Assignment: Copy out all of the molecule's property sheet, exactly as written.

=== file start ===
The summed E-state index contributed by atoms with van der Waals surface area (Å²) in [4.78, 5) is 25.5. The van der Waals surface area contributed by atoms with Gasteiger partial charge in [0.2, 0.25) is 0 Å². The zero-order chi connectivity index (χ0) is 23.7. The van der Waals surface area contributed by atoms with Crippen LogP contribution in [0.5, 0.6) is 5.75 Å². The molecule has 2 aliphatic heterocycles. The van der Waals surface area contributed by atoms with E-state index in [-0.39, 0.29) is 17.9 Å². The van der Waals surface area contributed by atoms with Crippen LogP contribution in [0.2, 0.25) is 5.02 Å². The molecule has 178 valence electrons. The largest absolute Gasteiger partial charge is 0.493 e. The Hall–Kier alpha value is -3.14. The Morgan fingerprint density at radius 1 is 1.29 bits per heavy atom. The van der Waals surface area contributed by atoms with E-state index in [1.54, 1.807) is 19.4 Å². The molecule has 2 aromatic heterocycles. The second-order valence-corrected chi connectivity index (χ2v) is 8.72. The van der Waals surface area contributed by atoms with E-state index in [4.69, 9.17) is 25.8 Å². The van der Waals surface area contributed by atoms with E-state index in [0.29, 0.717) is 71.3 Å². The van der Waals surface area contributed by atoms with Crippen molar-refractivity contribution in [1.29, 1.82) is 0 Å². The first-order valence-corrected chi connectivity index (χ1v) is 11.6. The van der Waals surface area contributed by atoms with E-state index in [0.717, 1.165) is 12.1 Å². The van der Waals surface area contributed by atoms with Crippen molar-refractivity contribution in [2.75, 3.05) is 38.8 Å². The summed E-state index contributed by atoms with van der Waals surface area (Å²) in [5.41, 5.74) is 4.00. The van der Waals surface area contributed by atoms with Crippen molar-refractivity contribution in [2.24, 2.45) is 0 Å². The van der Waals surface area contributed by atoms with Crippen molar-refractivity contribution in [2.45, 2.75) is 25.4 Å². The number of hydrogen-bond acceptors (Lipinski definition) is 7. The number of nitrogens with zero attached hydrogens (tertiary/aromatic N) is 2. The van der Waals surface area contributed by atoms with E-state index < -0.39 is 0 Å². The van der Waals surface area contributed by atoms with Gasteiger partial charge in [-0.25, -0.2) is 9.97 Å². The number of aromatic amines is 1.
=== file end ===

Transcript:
The summed E-state index contributed by atoms with van der Waals surface area (Å²) in [4.78, 5) is 25.5. The van der Waals surface area contributed by atoms with Gasteiger partial charge in [0.2, 0.25) is 0 Å². The zero-order chi connectivity index (χ0) is 23.7. The van der Waals surface area contributed by atoms with Crippen LogP contribution in [0.5, 0.6) is 5.75 Å². The molecule has 2 aliphatic heterocycles. The van der Waals surface area contributed by atoms with E-state index in [-0.39, 0.29) is 17.9 Å². The van der Waals surface area contributed by atoms with Crippen LogP contribution in [0.2, 0.25) is 5.02 Å². The molecule has 178 valence electrons. The largest absolute Gasteiger partial charge is 0.493 e. The Hall–Kier alpha value is -3.14. The Morgan fingerprint density at radius 1 is 1.29 bits per heavy atom. The van der Waals surface area contributed by atoms with E-state index in [1.54, 1.807) is 19.4 Å². The molecule has 2 aromatic heterocycles. The second-order valence-corrected chi connectivity index (χ2v) is 8.72. The van der Waals surface area contributed by atoms with E-state index in [4.69, 9.17) is 25.8 Å². The van der Waals surface area contributed by atoms with E-state index in [0.29, 0.717) is 71.3 Å². The van der Waals surface area contributed by atoms with Crippen molar-refractivity contribution in [1.29, 1.82) is 0 Å². The first-order valence-corrected chi connectivity index (χ1v) is 11.6. The van der Waals surface area contributed by atoms with E-state index in [0.717, 1.165) is 12.1 Å². The van der Waals surface area contributed by atoms with Crippen molar-refractivity contribution in [2.75, 3.05) is 38.8 Å². The summed E-state index contributed by atoms with van der Waals surface area (Å²) in [5.41, 5.74) is 4.00. The van der Waals surface area contributed by atoms with Crippen molar-refractivity contribution in [2.24, 2.45) is 0 Å². The van der Waals surface area contributed by atoms with Crippen molar-refractivity contribution in [2.45, 2.75) is 25.4 Å². The number of hydrogen-bond acceptors (Lipinski definition) is 7. The number of nitrogens with zero attached hydrogens (tertiary/aromatic N) is 2. The van der Waals surface area contributed by atoms with E-state index < -0.39 is 0 Å². The van der Waals surface area contributed by atoms with Gasteiger partial charge in [-0.25, -0.2) is 9.97 Å². The number of aromatic amines is 1.